As a Hospice employee and a mother who utilized hospice care for her son, the concept that hospice doesn’t mean giving up, but rather a shift in priorities, is second nature to me. However, I know for many people, the same notion doesn’t come as easily, but the reality is we all came into this world, and eventually we will all leave it, too.
Early on in my hospice career, I had a very wise patient tell me, “You are just as terminal as I am,” and he was absolutely right. The point he was making as we visited together was that we all have the same fate and the same ability to choose how we want to live out our lives—especially the end of our lives.
I also recall a previous Hospice employee who talked about death being the only certainty any of us have in life. As I thought about this, it struck me that the one certainty every person on this earth has in common is the very thing that many of us are uncomfortable thinking and talking about—and planning for. Because we all have this commonality, it seems natural that we would be more open to sharing with one another and making our lives the best they possibly can be for however long we are here. But sometimes it’s difficult to share our thoughts and feelings about death.
Even though we share the commonality of death, the circumstances leading up to death will be unique for each of us. When we receive devastating news that someone we love has a terminal diagnosis, it can shatter our world and feel unbearable at times. After reality sets in, this is a crucial time and a real opportunity for people to consider what is important to them and share those things with their loved ones. Asking thought-provoking questions is so important and can lead to open and honest conversations with family and friends about end of life choices.
- “What are my goals?”
- “What are our goals as a family?”
- “How do I want to spend my time now?
- “How do we think our loved one might want to live out their days, if they are unable to speak for themselves?”
Yours or your loved one’s responses to the questions above may reveal a change in thinking to re-focus on what matters most to the person with the terminal illness. With hospice care, there is a shift from curative treatments to quality of life and comfort care that focuses on treating the whole person. This concept of care includes an interdisciplinary team of Hospice professionals, including a medical director, registered nurses, social workers, certified nursing assistants, chaplains and bereavement specialists.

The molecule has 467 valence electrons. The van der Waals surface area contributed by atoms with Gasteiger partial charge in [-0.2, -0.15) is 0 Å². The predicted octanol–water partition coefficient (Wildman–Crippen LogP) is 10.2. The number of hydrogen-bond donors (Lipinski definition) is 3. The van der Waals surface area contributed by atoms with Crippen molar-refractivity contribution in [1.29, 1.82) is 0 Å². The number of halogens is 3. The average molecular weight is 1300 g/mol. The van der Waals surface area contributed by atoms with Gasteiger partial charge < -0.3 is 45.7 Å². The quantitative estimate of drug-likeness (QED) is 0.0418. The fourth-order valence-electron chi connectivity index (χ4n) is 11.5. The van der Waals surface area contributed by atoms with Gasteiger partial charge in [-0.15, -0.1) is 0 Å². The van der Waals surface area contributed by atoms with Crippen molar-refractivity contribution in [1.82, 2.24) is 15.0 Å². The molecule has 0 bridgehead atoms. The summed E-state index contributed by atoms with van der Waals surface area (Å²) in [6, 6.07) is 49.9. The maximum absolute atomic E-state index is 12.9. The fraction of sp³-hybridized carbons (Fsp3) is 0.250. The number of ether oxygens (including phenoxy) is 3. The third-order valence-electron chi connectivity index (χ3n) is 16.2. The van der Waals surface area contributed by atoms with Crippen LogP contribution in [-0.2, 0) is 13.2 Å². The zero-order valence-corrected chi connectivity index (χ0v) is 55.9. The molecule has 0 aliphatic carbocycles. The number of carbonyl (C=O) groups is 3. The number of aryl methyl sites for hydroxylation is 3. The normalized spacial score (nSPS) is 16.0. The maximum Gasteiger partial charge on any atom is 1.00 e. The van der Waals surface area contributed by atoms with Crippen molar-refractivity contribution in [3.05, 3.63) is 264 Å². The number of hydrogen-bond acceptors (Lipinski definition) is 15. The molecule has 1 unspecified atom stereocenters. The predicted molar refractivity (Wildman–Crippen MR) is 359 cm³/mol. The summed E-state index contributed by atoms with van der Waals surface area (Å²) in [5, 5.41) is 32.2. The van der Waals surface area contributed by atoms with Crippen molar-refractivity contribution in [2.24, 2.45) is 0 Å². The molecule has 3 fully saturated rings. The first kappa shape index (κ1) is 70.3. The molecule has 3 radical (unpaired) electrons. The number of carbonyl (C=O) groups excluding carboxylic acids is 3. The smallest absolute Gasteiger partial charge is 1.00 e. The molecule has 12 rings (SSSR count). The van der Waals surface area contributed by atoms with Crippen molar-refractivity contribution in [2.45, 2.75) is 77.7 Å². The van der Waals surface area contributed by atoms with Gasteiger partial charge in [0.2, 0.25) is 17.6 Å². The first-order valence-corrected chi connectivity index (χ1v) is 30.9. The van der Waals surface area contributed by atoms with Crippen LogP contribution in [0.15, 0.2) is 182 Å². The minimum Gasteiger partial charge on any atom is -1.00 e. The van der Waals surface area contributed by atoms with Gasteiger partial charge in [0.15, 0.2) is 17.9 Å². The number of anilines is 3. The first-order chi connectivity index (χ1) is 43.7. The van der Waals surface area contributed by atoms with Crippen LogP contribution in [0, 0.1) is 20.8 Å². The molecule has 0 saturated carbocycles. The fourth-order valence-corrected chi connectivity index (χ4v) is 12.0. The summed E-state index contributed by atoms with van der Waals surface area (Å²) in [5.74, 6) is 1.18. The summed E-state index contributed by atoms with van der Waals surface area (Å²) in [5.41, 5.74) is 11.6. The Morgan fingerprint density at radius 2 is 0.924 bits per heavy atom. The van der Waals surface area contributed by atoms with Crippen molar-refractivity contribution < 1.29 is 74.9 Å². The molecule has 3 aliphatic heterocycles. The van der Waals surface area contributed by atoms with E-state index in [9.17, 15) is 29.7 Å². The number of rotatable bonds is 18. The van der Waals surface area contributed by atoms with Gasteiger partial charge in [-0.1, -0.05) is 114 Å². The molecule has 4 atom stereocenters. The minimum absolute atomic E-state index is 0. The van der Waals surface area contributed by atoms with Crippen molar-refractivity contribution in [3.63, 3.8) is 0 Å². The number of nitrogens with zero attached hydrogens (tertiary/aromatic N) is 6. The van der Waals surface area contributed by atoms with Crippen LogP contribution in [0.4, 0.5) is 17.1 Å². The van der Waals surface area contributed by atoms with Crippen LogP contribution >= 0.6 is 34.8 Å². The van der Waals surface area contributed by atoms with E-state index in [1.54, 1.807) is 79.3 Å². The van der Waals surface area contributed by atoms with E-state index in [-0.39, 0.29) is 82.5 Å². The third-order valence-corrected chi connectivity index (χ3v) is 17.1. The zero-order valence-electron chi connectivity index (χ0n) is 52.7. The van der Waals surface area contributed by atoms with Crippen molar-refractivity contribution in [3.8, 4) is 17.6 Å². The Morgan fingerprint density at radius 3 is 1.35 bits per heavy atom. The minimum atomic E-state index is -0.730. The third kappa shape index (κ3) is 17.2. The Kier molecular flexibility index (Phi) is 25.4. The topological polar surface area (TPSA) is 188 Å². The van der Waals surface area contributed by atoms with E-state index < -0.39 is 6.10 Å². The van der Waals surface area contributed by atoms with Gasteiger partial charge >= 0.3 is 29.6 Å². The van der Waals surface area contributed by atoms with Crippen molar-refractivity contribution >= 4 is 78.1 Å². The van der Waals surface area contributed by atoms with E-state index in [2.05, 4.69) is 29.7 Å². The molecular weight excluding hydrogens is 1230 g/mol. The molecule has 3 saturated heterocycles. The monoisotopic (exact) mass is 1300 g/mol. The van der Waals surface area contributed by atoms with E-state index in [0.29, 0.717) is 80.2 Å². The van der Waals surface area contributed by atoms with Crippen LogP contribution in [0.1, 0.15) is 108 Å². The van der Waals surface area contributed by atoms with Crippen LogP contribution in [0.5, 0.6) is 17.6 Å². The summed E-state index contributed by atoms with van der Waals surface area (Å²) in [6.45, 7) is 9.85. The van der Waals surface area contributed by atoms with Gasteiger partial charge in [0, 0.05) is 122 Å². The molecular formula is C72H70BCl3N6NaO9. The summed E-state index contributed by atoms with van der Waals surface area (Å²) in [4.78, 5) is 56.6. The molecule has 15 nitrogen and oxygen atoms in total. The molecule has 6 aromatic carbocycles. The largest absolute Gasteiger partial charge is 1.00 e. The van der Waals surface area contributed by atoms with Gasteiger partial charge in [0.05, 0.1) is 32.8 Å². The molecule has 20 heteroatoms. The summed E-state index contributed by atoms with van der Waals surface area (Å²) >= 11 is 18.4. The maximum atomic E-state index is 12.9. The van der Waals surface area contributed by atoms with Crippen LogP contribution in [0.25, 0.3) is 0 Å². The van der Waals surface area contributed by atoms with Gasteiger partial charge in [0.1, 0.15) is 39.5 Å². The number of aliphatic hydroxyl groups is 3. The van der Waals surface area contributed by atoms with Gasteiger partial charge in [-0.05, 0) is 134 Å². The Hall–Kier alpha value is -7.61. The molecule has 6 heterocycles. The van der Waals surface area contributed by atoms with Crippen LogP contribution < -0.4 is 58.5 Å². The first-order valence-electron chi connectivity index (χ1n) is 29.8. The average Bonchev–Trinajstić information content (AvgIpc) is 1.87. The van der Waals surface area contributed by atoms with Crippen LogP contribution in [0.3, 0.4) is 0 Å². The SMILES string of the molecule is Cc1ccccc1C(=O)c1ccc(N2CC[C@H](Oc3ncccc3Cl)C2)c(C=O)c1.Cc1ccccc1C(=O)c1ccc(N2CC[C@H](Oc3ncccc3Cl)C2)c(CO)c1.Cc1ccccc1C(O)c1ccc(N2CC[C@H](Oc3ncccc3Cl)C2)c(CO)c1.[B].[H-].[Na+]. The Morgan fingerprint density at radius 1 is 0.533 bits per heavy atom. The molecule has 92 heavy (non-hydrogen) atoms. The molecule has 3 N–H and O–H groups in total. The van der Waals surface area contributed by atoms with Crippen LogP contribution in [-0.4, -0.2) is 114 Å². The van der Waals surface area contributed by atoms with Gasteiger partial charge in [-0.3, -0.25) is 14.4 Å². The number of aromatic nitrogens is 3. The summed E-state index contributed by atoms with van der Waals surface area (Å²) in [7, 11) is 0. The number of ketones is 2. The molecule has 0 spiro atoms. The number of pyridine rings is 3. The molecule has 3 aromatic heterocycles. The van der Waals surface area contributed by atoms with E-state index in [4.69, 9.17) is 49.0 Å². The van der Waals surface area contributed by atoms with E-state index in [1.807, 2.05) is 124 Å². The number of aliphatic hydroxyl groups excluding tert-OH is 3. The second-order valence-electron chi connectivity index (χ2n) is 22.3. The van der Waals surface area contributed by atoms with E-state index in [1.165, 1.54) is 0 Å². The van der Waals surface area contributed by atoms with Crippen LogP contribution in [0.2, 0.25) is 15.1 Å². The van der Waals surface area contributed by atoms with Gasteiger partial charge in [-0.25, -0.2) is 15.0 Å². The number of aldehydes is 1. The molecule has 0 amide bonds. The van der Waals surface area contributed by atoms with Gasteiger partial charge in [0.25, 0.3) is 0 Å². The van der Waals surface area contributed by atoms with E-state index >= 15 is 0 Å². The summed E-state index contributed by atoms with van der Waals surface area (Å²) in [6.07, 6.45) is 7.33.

As a Hospice social worker, I have witnessed many families decide they were going to shift the focus of their priorities to what mattered most to them. Perhaps that meant they were finally going take that trip they had always wanted to, or they were going to spend more time with friends and family. Sometimes the person’s priorities may be as basic as pain and symptom relief. He or she has not been able to leave the house, or even his or her bed. With pain management measures in place and the compassion of the Hospice team, I have seen significant improvements to a patient’s quality of life and witnessed patients being able to get out of the house to enjoy some of their favorite activities again. Through the assistance of Hospice staff, in many of these cases, the family’s priorities became reality.
For my husband and me, hospice care meant feeling empowered to take our infant son home to care for and love him through his final days. Without Hospice, we would not have been confident enough to take him home, and he would have lived out his entire life in the hospital. To us, the reality was he had a terminal diagnosis, and as much as we wanted to fix it for him and for us, we could not. But we chose not to give up on him either. By involving Hospice, we were able to prioritize how we wanted to spend his precious days here with us. We wanted him to be as free of pain as possible, surrounded by our family at home where we were most comfortable. With hospice care, we were able to achieve all the goals that were so very important to us as a family.
As Hospice professionals, we seek to understand what is most important to our patients and their families so we can help them meet their goals. Hospice is about learning to live your days to the fullest and discovering what is really most important at the end of the day. For some, this has even meant learning how to live again.
Heather Larson is a licensed social worker and bereavement specialist with Hospice of the Red River Valley.
About Hospice of the Red River Valley
Hospice of the Red River Valley is an independent, not-for-profit hospice serving all, or portions of, 29 counties in North Dakota and Minnesota. Hospice care is intensive comfort care that alleviates pain and suffering, enhancing the quality of life for patients with life-limiting illnesses and their loved ones by addressing their medical, emotional, spiritual and grief needs. For more information, call toll free 800-237-4629, email firstname.lastname@example.org or visit www.hrrv.org.